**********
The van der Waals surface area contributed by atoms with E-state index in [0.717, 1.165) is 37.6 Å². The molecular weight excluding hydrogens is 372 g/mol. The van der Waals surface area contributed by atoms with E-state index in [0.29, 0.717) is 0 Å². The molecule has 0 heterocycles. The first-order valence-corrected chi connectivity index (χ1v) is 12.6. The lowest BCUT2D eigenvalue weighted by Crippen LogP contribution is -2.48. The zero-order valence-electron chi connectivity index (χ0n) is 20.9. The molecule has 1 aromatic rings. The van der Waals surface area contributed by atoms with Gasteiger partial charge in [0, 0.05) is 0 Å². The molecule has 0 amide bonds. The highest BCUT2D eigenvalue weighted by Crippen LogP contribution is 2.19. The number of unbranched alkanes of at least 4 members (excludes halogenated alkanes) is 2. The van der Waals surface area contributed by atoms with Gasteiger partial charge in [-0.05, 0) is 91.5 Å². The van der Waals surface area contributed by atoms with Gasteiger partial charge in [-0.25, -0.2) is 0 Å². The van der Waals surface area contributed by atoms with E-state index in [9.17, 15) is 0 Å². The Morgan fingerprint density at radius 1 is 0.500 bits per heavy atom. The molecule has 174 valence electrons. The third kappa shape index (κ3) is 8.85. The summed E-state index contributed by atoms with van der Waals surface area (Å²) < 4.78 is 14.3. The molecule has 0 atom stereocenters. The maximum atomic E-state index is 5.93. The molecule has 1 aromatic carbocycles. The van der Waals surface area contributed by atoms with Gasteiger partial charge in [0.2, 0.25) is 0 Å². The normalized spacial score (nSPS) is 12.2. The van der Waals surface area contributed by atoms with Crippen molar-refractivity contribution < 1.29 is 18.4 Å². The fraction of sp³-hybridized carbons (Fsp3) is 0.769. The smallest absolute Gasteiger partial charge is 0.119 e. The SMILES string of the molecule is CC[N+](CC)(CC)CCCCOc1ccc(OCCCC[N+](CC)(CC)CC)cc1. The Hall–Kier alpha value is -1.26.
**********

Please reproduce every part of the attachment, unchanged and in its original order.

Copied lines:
The van der Waals surface area contributed by atoms with E-state index in [0.717, 1.165) is 37.6 Å². The molecular weight excluding hydrogens is 372 g/mol. The van der Waals surface area contributed by atoms with E-state index in [0.29, 0.717) is 0 Å². The molecule has 0 heterocycles. The first-order valence-corrected chi connectivity index (χ1v) is 12.6. The lowest BCUT2D eigenvalue weighted by Crippen LogP contribution is -2.48. The zero-order valence-electron chi connectivity index (χ0n) is 20.9. The molecule has 1 aromatic rings. The van der Waals surface area contributed by atoms with Gasteiger partial charge in [0, 0.05) is 0 Å². The molecule has 0 amide bonds. The highest BCUT2D eigenvalue weighted by Crippen LogP contribution is 2.19. The number of unbranched alkanes of at least 4 members (excludes halogenated alkanes) is 2. The van der Waals surface area contributed by atoms with Gasteiger partial charge in [-0.05, 0) is 91.5 Å². The van der Waals surface area contributed by atoms with Gasteiger partial charge in [-0.25, -0.2) is 0 Å². The van der Waals surface area contributed by atoms with E-state index in [9.17, 15) is 0 Å². The Morgan fingerprint density at radius 1 is 0.500 bits per heavy atom. The molecule has 174 valence electrons. The third kappa shape index (κ3) is 8.85. The summed E-state index contributed by atoms with van der Waals surface area (Å²) < 4.78 is 14.3. The molecule has 0 atom stereocenters. The maximum atomic E-state index is 5.93. The molecule has 1 aromatic carbocycles. The van der Waals surface area contributed by atoms with Gasteiger partial charge in [0.2, 0.25) is 0 Å². The normalized spacial score (nSPS) is 12.2. The van der Waals surface area contributed by atoms with Crippen molar-refractivity contribution < 1.29 is 18.4 Å². The fraction of sp³-hybridized carbons (Fsp3) is 0.769. The smallest absolute Gasteiger partial charge is 0.119 e. The SMILES string of the molecule is CC[N+](CC)(CC)CCCCOc1ccc(OCCCC[N+](CC)(CC)CC)cc1. The Hall–Kier alpha value is -1.26.